Recently, I had a conversation about the state of Microsoft's Windows Phone platform with a web developer friend of mine. He sent me an excellent article from Ars Technica, which made the case that Microsoft would be unwise to throw out its existing platform and attempt for fork its own version of Android. Many bloggers have argued that Windows Phone is a lost cause - pointing to its dismal market share and comparatively limited app selection. But does moving to another OS really make sense?
Ars Technica's Peter Bright says you can have compatibility or control, but you can't have both. I would agree. Moving toward a traditional or stock version of Android might compromise the Windows experience, and Microsoft would cede some of its control and data to Google. Windows Phone uses the Windows kernel, so regardless of what Microsoft does it will still be spending time maintaining the platform in one way or another. Pulling an Amazon and forking Android wouldn't really make a difference to their strategy. Microsoft would be working with AOSP (as Google has customized the Nexus version of Android) and integrating their apps and services could be a challenge. Theoretically, Android developers could port versions of their apps easier, but that would mean Microsoft throwing out another mobile OS and starting from scratch. Third time's a charm? Developers that have taken the time to write Windows Phone apps would be thrown under the bus, and I have a feeling convincing them to jump onto a third bandwagon would be almost impossible.
So why does everyone think moving to Android is a good idea? Once again, the argument is rooted in market share. When people see the single-digit market share numbers they assume the platform is doing poorly. But does all this market share talk really matter? Not really. Profit share is a much more comparable metric. For years Apple had single digit market share numbers, but they continually outgrew the rest of the PC market and made a considerable profit in the process. The smartphone market in the developed world is increasingly saturated. A third player is always going to have a dismal market share when compared to the other two. But, if Microsoft's Windows Phone platform can continue to grow - and outpace Android and iOS growth - then it doesn't matter. According to its recent quarterly results, Microsoft has seen revenue growth but profit losses from its Devices Division, but that's not necessarily a result of Windows Phone.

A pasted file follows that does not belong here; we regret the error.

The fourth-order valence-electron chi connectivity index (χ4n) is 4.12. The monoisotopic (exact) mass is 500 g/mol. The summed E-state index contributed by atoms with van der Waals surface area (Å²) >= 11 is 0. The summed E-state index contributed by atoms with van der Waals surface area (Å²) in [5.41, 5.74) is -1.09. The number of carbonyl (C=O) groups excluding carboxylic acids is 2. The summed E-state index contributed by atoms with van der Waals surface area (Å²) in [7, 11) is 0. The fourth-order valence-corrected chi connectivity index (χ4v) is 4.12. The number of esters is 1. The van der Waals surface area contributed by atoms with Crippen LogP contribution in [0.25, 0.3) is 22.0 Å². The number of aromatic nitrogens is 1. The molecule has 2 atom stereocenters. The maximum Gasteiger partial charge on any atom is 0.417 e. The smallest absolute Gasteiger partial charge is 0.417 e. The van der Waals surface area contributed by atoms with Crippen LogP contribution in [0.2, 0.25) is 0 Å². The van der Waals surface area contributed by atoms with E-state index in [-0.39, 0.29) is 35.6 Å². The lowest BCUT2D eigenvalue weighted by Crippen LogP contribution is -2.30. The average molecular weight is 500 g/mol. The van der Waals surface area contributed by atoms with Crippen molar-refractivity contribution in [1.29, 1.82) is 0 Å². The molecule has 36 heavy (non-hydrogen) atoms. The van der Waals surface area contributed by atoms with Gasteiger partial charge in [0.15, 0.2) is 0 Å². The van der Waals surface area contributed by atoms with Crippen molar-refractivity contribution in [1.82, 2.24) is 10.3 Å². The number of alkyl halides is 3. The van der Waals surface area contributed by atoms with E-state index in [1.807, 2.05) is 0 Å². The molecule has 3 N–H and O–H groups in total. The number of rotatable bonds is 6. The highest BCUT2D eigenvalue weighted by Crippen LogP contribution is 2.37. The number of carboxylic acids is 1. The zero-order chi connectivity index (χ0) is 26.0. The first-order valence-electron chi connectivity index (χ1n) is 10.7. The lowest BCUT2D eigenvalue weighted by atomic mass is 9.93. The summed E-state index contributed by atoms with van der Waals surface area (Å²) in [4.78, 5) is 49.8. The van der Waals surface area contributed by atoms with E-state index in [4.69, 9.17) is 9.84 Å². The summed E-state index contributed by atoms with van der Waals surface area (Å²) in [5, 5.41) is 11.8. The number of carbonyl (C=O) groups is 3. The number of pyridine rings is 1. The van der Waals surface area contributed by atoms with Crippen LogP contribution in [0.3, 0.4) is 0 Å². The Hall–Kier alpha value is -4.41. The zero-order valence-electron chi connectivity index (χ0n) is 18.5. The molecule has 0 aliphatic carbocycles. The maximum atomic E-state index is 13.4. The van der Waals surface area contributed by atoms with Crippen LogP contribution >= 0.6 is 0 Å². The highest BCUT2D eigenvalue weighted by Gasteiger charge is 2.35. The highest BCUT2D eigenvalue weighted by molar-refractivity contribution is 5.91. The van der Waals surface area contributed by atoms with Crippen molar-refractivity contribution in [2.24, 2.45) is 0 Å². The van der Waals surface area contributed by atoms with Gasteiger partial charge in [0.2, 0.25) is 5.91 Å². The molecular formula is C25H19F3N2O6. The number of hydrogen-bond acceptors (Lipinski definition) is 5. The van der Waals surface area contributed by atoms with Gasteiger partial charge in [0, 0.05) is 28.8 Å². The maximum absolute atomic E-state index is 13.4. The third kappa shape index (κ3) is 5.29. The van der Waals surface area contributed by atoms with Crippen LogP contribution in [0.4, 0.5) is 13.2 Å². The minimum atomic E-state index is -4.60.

If anything, I would argue they should move in the opposite direction. Instead of trying to please everyone - like they continually do with Windows - their OS should offer something the competition doesn't. It's already visually distinctive, which is a huge advantage over Android. Now that it has bought Nokia, Microsoft has the opportunity to make their own hardware and software. I'm sure the thought of a tightly-integrated proprietary platform makes the open source community cringe, but open is not always better for consumers. If Microsoft can curate a solid and simple platform that integrates seamlessly with its host of cloud and productivity software (which accounts for the majority of its profit) they could become a very successful niche, essentially filling the gaping hole left by Blackberry. The strategy plays to Microsoft's comparative advantage. Enterprise. I think producing the whole widget, much like Apple does, but directing that energetic toward enterprise rather than consumer electronics would be a winning strategy, and one Microsoft can depend on for years to come.
Source: Ars Technica